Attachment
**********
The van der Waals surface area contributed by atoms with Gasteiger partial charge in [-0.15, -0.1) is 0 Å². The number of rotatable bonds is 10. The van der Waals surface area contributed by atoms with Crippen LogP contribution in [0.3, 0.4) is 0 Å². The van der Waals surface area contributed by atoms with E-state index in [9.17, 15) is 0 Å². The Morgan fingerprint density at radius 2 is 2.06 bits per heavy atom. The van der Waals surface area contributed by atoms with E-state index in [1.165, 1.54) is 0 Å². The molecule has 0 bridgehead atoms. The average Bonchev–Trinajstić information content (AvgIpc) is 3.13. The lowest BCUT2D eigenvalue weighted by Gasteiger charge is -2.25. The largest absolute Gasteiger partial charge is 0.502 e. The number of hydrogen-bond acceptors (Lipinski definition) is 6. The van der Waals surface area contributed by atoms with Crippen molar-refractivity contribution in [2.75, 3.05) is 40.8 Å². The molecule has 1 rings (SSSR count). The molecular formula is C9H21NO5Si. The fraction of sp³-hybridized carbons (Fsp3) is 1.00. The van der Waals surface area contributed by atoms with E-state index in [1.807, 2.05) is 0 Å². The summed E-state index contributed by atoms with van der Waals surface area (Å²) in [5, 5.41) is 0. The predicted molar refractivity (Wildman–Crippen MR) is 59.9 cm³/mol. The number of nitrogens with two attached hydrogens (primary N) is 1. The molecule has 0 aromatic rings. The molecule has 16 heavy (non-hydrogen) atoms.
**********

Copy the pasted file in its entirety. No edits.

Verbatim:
The van der Waals surface area contributed by atoms with Gasteiger partial charge in [-0.15, -0.1) is 0 Å². The number of rotatable bonds is 10. The van der Waals surface area contributed by atoms with Crippen LogP contribution in [0.3, 0.4) is 0 Å². The van der Waals surface area contributed by atoms with E-state index in [9.17, 15) is 0 Å². The Morgan fingerprint density at radius 2 is 2.06 bits per heavy atom. The van der Waals surface area contributed by atoms with E-state index in [1.165, 1.54) is 0 Å². The molecule has 0 bridgehead atoms. The average Bonchev–Trinajstić information content (AvgIpc) is 3.13. The lowest BCUT2D eigenvalue weighted by Gasteiger charge is -2.25. The largest absolute Gasteiger partial charge is 0.502 e. The number of hydrogen-bond acceptors (Lipinski definition) is 6. The van der Waals surface area contributed by atoms with Crippen molar-refractivity contribution in [2.75, 3.05) is 40.8 Å². The molecule has 1 rings (SSSR count). The molecular formula is C9H21NO5Si. The fraction of sp³-hybridized carbons (Fsp3) is 1.00. The van der Waals surface area contributed by atoms with E-state index in [1.807, 2.05) is 0 Å². The summed E-state index contributed by atoms with van der Waals surface area (Å²) in [5, 5.41) is 0. The predicted molar refractivity (Wildman–Crippen MR) is 59.9 cm³/mol. The number of nitrogens with two attached hydrogens (primary N) is 1. The molecule has 0 aromatic rings. The molecule has 16 heavy (non-hydrogen) atoms.